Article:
Nearly 44,000 people from the US and five other countries were enrolled to take part in the study.
The findings were then analysed by an independent data monitoring board, who looked at 94 infections recorded so far in the study.
Pfizer has not provided any details about these infections and warned that the initial protection rate might change by the time the study concludes.
In the study, volunteers were either given the real vaccine or a dummy shot. They didn’t know which they were given.
A week after their second required dose, Pfizer began counting those who developed coronavirus symptoms and were confirmed to have Covid-19.
At the moment, it seems that nearly all the infections counted so far had to have occurred in people who received the dummy shots.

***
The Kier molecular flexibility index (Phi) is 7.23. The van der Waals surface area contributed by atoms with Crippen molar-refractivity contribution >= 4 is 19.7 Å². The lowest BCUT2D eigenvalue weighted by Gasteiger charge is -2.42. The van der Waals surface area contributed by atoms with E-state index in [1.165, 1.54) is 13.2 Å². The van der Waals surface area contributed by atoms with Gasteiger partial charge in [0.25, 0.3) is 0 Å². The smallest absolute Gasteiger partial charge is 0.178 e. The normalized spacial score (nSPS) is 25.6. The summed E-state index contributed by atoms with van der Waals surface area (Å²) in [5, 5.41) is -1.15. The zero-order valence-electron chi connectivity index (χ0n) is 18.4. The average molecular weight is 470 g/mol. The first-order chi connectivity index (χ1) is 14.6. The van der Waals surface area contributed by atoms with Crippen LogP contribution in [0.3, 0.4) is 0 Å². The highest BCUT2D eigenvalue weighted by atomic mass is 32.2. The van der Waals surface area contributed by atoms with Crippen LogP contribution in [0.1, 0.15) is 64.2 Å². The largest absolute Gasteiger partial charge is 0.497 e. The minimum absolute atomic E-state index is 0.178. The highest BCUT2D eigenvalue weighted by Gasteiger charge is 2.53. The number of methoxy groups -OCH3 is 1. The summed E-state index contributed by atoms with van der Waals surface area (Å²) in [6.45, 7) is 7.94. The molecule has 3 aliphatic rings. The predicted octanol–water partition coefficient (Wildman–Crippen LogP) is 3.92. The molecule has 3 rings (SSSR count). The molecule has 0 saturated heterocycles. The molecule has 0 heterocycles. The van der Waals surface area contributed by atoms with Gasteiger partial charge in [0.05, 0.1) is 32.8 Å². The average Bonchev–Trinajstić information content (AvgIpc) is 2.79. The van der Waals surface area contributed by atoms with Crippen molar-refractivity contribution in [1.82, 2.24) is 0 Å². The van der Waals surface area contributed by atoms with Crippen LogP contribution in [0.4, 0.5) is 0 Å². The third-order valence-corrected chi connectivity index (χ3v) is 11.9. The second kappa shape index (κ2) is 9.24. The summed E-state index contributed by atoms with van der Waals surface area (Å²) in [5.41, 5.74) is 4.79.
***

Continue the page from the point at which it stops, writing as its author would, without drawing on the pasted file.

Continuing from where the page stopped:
However, the study has not ended, and it’s too early to say how many in each group have been infected.
Pfizer will only end the study once it records 164 infections among all the volunteers, a number required by the Food and Drug Administration to tell how effective a vaccine is.
The good thing is that no participant so far has become severely ill as a result of the vaccination.
The not-so-good news is that participants were only tested if they developed symptoms, meaning participants could have contracted the virus and remained asymptomatic.
Nevertheless, BioNTech CEO told Reuters that he was optimistic that the immunity from the vaccine would last for a year, though he was not certain.
4. Troublesome Storage Requirement